1- Nés (born)
March 24th - May 20th 2000
Philippe Bazin, a photographer was awarded NIEPCE Prize in 1999,
in September 1998 he was entertained the whole month in Maubeuge.
In continuity with his work carried out for some fifteen years, he took the photographs of the faces of new born babies in Sambre Avenois maternity ward.
This new series "born" emphasizes the instant when a human being comes to life, when a new life springs up in the first social relationship assumed by medical men.
Philippe Bazin's work keeps on challenging us about our relations with institutions, difference, tolerance, others.
…"It is the only series in Philippe Bazin's work in which at every picture taken is exhibited. For some time in september 1998, in Maubeuge, 37 new lives were acknowledged and picked up : "this was".
The matern staff of the maternity ward were parties to it and the parents agreed about it.
But facing the photographer, each of these thirty seven faces appearing in its singleness makes up a series in which no family reference as well as social or sexual one is possible. The strength here is this proof of the irrepressible will to live asserted individually but shown 37 times."...
Christiane Vollaire
From Philippe Bazin's catalogue, "nés"
Idem + Arts - Editions Méréal

2- Une heure (one hour)
August 28 - October 4, 2003
In the summer 2002, Philippe Bazin was invited to Scotland in the Highlands as a guest artist in residence by William Grant & sons Distillers. The exhibition in Galerie Anne Barrault proposes to show the various aspects of the work achieved at that time.
The company, nestled in the heart of a valley, has business relations all over the world. However, its workers are the inhabitants of a small village. Wishing to go on with his questioning on the workers’faces he had started some time before, Philippe Bazin video filmed eight employees of the firm, an hour static shot. Each of them stares at the camera, without moving or speaking. The films are silent. The faces are filmed in close-up.Those people performed a true feat , keeping their dignity and their reserve for the whole hour.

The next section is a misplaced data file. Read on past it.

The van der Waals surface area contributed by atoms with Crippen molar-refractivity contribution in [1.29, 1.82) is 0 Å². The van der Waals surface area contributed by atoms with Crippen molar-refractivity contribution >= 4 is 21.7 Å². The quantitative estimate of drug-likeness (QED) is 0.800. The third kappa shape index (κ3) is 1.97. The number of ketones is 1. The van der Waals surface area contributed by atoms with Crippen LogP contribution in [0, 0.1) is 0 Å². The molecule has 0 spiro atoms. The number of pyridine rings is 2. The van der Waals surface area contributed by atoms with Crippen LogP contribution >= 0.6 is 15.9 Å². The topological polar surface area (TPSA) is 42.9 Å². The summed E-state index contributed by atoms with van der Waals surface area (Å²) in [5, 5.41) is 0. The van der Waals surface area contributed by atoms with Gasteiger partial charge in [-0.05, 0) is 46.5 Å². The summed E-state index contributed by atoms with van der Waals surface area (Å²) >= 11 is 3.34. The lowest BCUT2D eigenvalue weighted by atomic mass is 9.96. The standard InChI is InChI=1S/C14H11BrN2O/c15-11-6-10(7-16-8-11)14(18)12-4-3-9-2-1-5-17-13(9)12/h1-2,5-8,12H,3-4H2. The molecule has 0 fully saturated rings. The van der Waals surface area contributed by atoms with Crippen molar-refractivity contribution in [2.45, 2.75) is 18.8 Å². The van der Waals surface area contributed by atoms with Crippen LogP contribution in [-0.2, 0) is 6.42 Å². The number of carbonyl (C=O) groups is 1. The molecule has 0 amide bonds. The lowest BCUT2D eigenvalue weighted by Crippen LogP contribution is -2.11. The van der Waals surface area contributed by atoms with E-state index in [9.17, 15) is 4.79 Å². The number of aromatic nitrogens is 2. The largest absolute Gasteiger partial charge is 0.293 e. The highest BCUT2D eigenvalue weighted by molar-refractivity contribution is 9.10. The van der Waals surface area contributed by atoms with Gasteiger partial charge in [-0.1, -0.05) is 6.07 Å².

These people belong to a physical ,politico-historic , even literary background . That is why these eight video films are shown along with the photographs of landscapes of wild northwest Scotland (Western Landscapes), but also of landscapes of battles which are component of the Scottish national feeling (Battle Landscapes), while for an hour, the video projection of a seascape of Skye takes place. A sound track can be listened to on headphones, the reading by Philippe Bazin of all the lines of Macbeth in Shakespeare’s play, recalling a historical character who became a king,, some miles from the firm.
So we have a real microcosm displayed in this work “ ONE HOUR ”, a microcosm of which the firm eight workers are the figureheads, the anonymous, silent supernumeraries, at the same time the examples of a strong relationship with the wild countryside,but also belonging to a deep politico-historic and economic genealogy , not without literary forgeries.
Dumb faces facing the power of the firm, the heir of nineteenth century capitalism, facing the History of Scotland and the literature which alters it . There we have Philippe Bazin’s world which from the very beginning has been his artistic project :his relationship with institutions (political, economic, historical aspects), with the faces of those(human and universal aspects) who are immersed in them. The landscape in the same way as the human face is viewed , not in its romantic aspect, but in its political one, which is something new in this artistic project.

3- Détenus (prisoners)
October 29th - December 23rd 2005